Diabetes: Controlling blood sugar levels quickly ‘significantly’ prevents heart attacks

Dr David Lloyd discusses using diabetes drug for anti-aging

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Diabetes requires careful management of one part of the body’s processes, the control of blood sugar levels.

As well as reducing their blood sugar levels within the first year after diagnosis, the team also discovered the more a diabetic’s blood sugar levels varied the more likely they were to experience other cardiovascular events.

Co-author of the study Dr Martin Whyte wrote of the results: “The conventional wisdom has been to slowly and steadily treat type two diabetes with diet and medicine dose-escalation over years.

“However, our observational study suggests that getting blood levels under control quickly will significantly help reduce cardiovascular events.”

While this may sound unnerving, it is important to note type two diabetes is most associated with obesity and poor diet.

As a result, maintaining high levels of exercise and a balanced diet are key.

While diabetes can increase a person’s risk of experiencing a heart attack, a new study has found diabetics are also more likely to die from COVID-19.

The research, published by the University of Aberdeen, found diabetics are three times more likely to be critically or severely ill with the virus.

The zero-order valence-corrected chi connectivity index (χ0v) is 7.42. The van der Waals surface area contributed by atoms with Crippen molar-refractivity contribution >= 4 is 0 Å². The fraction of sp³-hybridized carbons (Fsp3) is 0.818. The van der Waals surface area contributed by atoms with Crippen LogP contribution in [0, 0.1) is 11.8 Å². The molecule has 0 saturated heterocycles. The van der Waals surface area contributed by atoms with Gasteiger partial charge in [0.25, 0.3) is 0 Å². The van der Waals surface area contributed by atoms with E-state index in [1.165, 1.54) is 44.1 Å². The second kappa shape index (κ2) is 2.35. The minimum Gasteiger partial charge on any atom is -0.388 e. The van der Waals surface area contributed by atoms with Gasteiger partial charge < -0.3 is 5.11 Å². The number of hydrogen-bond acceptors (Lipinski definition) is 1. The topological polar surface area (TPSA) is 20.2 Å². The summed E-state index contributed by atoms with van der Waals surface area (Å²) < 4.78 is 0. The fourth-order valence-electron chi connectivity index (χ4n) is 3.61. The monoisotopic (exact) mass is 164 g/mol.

However, they noted the risk was decreased if their blood sugar levels were managed correctly.

The University of Aberdeen’s Dr Stavroula Kastora said: “We found that following a COVID-19 infection, the risk of death for patients with diabetes was significantly increased in comparison to patients without diabetes.”

Dr Kastora added diabetics had a “significantly higher risk” of requiring supplementary oxygen or needing intensive care.

The study was conducted in collaboration with King’s College London.

As part of this study, they identified a disparity in outcomes for Covid patients in the East and West.

Dr Kastora added: “Ultimately, we have identified a disparity in Covid outcomes between the eastern and western world.”

Meanwhile, symptoms of type two diabetes to look out for include:
• Urinating more than usual
• Feeling thirsty all the time
• Feeling very tired
• Losing weight without trying to
• Itching around genitalia
• Cuts or wounds taking longer to heal
• Blurred vision.

More information on type two diabetes is available on the NHS.

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